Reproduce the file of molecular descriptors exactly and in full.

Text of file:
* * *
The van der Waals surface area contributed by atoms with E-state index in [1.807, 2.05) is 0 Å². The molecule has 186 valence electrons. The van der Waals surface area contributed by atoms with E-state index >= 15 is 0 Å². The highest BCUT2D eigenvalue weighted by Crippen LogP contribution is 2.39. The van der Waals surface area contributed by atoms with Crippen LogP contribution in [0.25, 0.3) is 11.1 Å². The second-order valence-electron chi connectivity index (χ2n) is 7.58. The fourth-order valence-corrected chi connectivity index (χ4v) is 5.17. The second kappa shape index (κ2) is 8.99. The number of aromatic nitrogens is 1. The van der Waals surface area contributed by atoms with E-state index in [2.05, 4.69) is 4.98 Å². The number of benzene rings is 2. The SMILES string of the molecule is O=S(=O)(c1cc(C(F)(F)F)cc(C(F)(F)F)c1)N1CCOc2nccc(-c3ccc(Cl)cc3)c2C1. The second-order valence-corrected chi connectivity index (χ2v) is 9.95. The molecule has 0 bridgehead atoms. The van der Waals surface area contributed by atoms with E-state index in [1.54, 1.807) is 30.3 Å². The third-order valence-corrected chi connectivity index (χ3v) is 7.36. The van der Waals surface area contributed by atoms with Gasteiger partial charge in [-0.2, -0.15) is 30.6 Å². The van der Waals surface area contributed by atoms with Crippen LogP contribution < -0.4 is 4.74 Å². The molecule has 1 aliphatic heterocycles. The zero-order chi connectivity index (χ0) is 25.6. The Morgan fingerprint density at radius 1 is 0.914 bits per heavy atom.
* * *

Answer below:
The van der Waals surface area contributed by atoms with E-state index in [1.807, 2.05) is 0 Å². The molecule has 186 valence electrons. The van der Waals surface area contributed by atoms with E-state index >= 15 is 0 Å². The highest BCUT2D eigenvalue weighted by Crippen LogP contribution is 2.39. The van der Waals surface area contributed by atoms with Crippen LogP contribution in [0.25, 0.3) is 11.1 Å². The second-order valence-electron chi connectivity index (χ2n) is 7.58. The fourth-order valence-corrected chi connectivity index (χ4v) is 5.17. The second kappa shape index (κ2) is 8.99. The number of aromatic nitrogens is 1. The van der Waals surface area contributed by atoms with E-state index in [2.05, 4.69) is 4.98 Å². The number of benzene rings is 2. The SMILES string of the molecule is O=S(=O)(c1cc(C(F)(F)F)cc(C(F)(F)F)c1)N1CCOc2nccc(-c3ccc(Cl)cc3)c2C1. The second-order valence-corrected chi connectivity index (χ2v) is 9.95. The molecule has 0 bridgehead atoms. The van der Waals surface area contributed by atoms with E-state index in [1.54, 1.807) is 30.3 Å². The third-order valence-corrected chi connectivity index (χ3v) is 7.36. The van der Waals surface area contributed by atoms with Gasteiger partial charge in [-0.2, -0.15) is 30.6 Å². The van der Waals surface area contributed by atoms with Crippen LogP contribution < -0.4 is 4.74 Å². The molecule has 1 aliphatic heterocycles. The zero-order chi connectivity index (χ0) is 25.6. The Morgan fingerprint density at radius 1 is 0.914 bits per heavy atom.